Tom Burns, who I have mentioned in a previous post
, has written a bland apology for psychiatry, Our necessary shadow: The nature and meaning of psychiatry
. As he says, he is "convinced psychiatry is a major force for good or I would not have spent my whole adult life in it". Having also spent most of my adult life as a psychiatrist, I suppose I'm inclined to be an apologist as well, but I would only say that psychiatry can do good not that it does. Burns recognises what he calls psychiatry's "mistakes" but sees these as failings that need to be put in perspective, rather than, as I do, something more fundamental about the nature of psychiatry.
Burns describes a new group of anti-psychiatrists, which he says "are, as it were, evidenced-based anti-psychiatrists"
[his italics]. In this group he selects from what he calls an "almost endless" list of books: Richard Bentall's Doctoring the mind
(see my previous post
) and Madness explained
; Jo Moncrieff's The myth of the chemical cure
(see my post
about Jo's new book); and Peter Breggin's Toxic psychiatry
and Brain disabling treatments in psychiatry
. (See my book recommendations
on my critical psychiatry website.)
Burns suggests these new anti-psychiatrists (see previous post
about use of the term 'anti-psychiatrist'), although they may share "a deep suspicion of the fundamental legitimacy of psychiatry and psychiatric diagnoses" are more concerned about "the damage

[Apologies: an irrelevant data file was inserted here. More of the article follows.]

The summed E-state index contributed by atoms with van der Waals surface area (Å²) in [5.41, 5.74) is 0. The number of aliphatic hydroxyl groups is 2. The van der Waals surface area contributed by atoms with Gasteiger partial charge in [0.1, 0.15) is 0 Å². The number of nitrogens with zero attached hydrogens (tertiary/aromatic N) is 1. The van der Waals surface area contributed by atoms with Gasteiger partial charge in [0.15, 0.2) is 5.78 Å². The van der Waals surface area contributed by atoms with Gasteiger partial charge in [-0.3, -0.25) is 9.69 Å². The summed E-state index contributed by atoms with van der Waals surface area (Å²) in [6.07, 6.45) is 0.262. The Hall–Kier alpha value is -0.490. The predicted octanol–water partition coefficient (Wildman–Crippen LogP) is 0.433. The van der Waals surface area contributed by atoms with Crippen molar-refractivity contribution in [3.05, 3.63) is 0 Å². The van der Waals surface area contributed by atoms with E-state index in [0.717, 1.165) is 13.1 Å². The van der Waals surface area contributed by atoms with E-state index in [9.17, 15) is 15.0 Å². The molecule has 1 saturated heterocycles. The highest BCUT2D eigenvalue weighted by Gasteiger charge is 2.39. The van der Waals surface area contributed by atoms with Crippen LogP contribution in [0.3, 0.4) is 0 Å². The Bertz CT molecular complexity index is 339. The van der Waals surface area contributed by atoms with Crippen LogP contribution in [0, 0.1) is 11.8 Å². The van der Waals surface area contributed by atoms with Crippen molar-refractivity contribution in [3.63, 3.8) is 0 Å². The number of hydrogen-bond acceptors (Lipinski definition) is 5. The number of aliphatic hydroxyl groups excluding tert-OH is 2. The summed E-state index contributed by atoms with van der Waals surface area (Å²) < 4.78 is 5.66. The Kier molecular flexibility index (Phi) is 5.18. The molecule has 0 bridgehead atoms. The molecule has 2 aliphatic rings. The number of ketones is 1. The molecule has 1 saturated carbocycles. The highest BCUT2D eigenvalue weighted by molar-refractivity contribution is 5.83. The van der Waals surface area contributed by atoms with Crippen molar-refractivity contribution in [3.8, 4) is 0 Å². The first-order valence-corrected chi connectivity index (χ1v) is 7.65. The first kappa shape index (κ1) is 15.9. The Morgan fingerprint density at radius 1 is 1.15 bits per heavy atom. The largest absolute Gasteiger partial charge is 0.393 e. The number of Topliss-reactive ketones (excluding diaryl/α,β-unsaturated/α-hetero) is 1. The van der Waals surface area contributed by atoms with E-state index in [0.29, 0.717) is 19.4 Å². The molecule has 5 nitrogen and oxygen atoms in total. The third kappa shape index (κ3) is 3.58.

done by psychiatry and psychiatrists" [his italics]. From his point of view, "their arguments are generally that psychiatry is too full of itself, or is corrupted by pharmaceutical companies, or that it makes endless mistakes". One of his reasons for writing his book is to "try and explain why psychiatry survives despite this tsunami of criticism". He goes on:
If psychiatrists are false prophets it is because they fail to deliver what they promise; it is not their mistaken metaphysics. It is their incompetence rather than their omnipotence that is the issue.
If I understand him right, he doesn't want to engage with conceptual issues about the nature of mental illness. This is not dissimilar from the position of Anthony Clare in Psychiatry in dissent
(see previous post
) and fits with Burns ambition to see his book as this generation's "attempt to explain psychiatry fully to the interested outsider", as Clare's book was for a previous generation. I think Burns is setting the barrier of competence too high for psychiatrists! He clearly does have an ideological position eg. he accepts the rather trite position that schizophrenia has a heritability of 80%. Despite what he thinks, as I keep saying, it is important to move on from the biomedical paradigm (see previous post
). Burns atheoretical approach does not salvage psychiatry.